Q: By the way, you told me you were working on rewrites. Can you walk us through a little of your writing process?

A: Sure! There are quite a few steps to it, so bear with me; I came up with this process a few years ago to make something that would help me stick to a strict deadline, and so far, its helped.

I start things off with the obvious stuff, planning, figuring out my characters and their goals; Remeus wants to rescue her friend and family, Thaige is on a revenge mission, I chart out the details I already know are going to happen: Remeus receiving a fragment of the blade, the reveal of Morgul, and the capture of Thaige, act as anchor points, which allow me to map out the chapters between them. I say map things out because in a way, that’s what I’m doing; my anchor points are like destinations for my characters, and I have to figure out how they got there. Arguably, for me, this is the most important part; there's nothing that sets you back more than not knowing what happens next; it’s natural to get stuck on chapters: sometimes our characters and stories have a way of getting away from us in unexpected ways, and it helps to have a way to steer things back on track so to speak. And then, at last, the part where I actually write! I do my writing by hand, and I don’t edit.

Occasionally when I think have a new idea THAT ABSOLUTELY MUST GO IN, I jot it down on a post-it note, slip it into whichever part of the chapter it belongs to, and continue writing. I do this until the story is finished; I filled two and a half moleskins this way.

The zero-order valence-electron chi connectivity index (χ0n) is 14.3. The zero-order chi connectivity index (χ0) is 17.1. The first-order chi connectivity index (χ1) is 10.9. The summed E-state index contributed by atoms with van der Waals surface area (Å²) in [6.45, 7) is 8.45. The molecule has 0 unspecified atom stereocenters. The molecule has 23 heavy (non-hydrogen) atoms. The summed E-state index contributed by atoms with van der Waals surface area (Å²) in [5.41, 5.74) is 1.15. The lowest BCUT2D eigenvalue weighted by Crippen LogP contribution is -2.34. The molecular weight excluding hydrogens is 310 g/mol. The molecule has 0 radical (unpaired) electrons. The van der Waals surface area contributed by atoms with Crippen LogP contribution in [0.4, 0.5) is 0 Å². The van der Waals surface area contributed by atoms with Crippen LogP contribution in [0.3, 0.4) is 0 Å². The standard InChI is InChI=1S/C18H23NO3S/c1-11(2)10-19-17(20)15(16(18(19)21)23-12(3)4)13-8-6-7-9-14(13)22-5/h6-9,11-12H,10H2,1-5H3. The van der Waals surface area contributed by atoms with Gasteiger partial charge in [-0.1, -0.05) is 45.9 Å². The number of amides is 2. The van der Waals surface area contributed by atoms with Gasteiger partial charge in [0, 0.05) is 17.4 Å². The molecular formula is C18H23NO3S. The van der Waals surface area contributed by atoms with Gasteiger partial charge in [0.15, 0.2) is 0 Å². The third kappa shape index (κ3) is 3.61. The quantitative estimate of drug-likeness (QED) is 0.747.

When the handwritten manuscript is finished, I begin typing it up, adding in my post-it note alterations; I must stress that I personally use a retro word processor with minimal editing capacity; I think it’s crucial to use a device or computer program that won’t allow you to edit. As writers it becomes all too easy to fall victim to over-polishing fragments of our stories before they’re complete, working and re-working certain parts until we’re left with a project that resembles Frankenstein’s monster more than it does a legible story.

When everything’s all typed out, I do a basic line edit, cleaning up typos and inconsistencies before printing out the whole manuscript; I separate everything by chapter, which makes the workload seem less daunting, and from here the process seems to start all over again, chapters are rewritten by hand, typed out, and combed through once more.

Lastly, the final part, I like to use the text to speech option available in Microsoft Word to tidy everything up and catch all those mistakes that are hard to notice when you’re only reading something. And that’s it! As I said before, my whole process is a little much, but it’s served me well so far.


Q: Considering the tenacity and effort needed for both this lengthy process of yours and the prose drills would you recommend them? What would be your advice to people looking to try either?

Honestly, I would, though I can’t say that my process would work for everyone; like with all things, people can and should take bits and pieces of my process and either add it to their own or change it in a way that better suits them, though it would make me over the moon if even one person started using this process for themselves. As for the prose drills, I would doubly advise anyone who, like me, thinks they’re done with rewrites to please give them a try when you think your book is finished, you’ve combed through your manuscript, and it feels ready to you, I would say, that’s the perfect time to set your story aside, and try the prose drills for a month. When you return to your work, it will be with fresh eyes and a changed writing style.

Trust me, your manuscript will thank you for it. 



Michael Neff
Algonkian Producer
New York Pitch Director
Author, Development Exec, Editor

We are the makers of novels, and we are the dreamers of dreams.